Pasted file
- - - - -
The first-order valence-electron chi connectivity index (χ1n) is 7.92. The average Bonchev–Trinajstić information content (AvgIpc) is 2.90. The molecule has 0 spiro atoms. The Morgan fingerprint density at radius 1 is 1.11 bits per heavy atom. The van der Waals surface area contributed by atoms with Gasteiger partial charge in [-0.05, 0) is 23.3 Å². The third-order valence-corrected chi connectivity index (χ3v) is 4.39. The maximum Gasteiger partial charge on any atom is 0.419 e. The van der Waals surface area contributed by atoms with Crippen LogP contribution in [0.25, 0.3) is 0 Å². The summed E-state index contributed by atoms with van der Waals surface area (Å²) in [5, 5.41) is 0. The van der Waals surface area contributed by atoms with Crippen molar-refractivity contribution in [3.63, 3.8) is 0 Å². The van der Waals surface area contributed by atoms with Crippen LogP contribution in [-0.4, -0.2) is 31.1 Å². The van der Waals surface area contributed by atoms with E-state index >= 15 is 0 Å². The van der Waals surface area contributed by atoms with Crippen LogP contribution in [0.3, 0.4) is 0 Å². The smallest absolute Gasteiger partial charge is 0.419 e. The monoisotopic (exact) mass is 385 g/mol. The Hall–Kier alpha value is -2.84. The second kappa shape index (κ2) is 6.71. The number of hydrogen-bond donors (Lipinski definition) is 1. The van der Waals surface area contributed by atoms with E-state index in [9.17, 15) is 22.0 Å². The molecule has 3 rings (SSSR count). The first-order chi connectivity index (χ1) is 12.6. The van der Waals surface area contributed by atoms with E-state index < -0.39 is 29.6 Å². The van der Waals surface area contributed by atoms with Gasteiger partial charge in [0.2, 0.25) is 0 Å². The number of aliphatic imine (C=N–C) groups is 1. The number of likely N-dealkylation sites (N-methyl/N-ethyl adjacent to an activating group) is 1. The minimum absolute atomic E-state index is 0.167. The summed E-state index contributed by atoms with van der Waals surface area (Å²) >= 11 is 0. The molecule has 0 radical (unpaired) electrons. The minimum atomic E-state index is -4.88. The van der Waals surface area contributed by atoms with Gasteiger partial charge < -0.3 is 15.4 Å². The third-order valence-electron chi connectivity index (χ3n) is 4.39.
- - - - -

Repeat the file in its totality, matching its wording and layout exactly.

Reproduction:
The first-order valence-electron chi connectivity index (χ1n) is 7.92. The average Bonchev–Trinajstić information content (AvgIpc) is 2.90. The molecule has 0 spiro atoms. The Morgan fingerprint density at radius 1 is 1.11 bits per heavy atom. The van der Waals surface area contributed by atoms with Gasteiger partial charge in [-0.05, 0) is 23.3 Å². The third-order valence-corrected chi connectivity index (χ3v) is 4.39. The maximum Gasteiger partial charge on any atom is 0.419 e. The van der Waals surface area contributed by atoms with Crippen LogP contribution in [0.25, 0.3) is 0 Å². The summed E-state index contributed by atoms with van der Waals surface area (Å²) in [5, 5.41) is 0. The van der Waals surface area contributed by atoms with Crippen molar-refractivity contribution in [3.63, 3.8) is 0 Å². The van der Waals surface area contributed by atoms with Crippen LogP contribution in [-0.4, -0.2) is 31.1 Å². The van der Waals surface area contributed by atoms with E-state index >= 15 is 0 Å². The van der Waals surface area contributed by atoms with Crippen LogP contribution in [0.3, 0.4) is 0 Å². The smallest absolute Gasteiger partial charge is 0.419 e. The monoisotopic (exact) mass is 385 g/mol. The Hall–Kier alpha value is -2.84. The second kappa shape index (κ2) is 6.71. The number of hydrogen-bond donors (Lipinski definition) is 1. The van der Waals surface area contributed by atoms with E-state index in [9.17, 15) is 22.0 Å². The molecule has 3 rings (SSSR count). The first-order chi connectivity index (χ1) is 12.6. The van der Waals surface area contributed by atoms with E-state index < -0.39 is 29.6 Å². The van der Waals surface area contributed by atoms with Gasteiger partial charge in [0.2, 0.25) is 0 Å². The number of aliphatic imine (C=N–C) groups is 1. The number of likely N-dealkylation sites (N-methyl/N-ethyl adjacent to an activating group) is 1. The minimum absolute atomic E-state index is 0.167. The summed E-state index contributed by atoms with van der Waals surface area (Å²) >= 11 is 0. The molecule has 0 radical (unpaired) electrons. The minimum atomic E-state index is -4.88. The van der Waals surface area contributed by atoms with Gasteiger partial charge < -0.3 is 15.4 Å². The third-order valence-electron chi connectivity index (χ3n) is 4.39.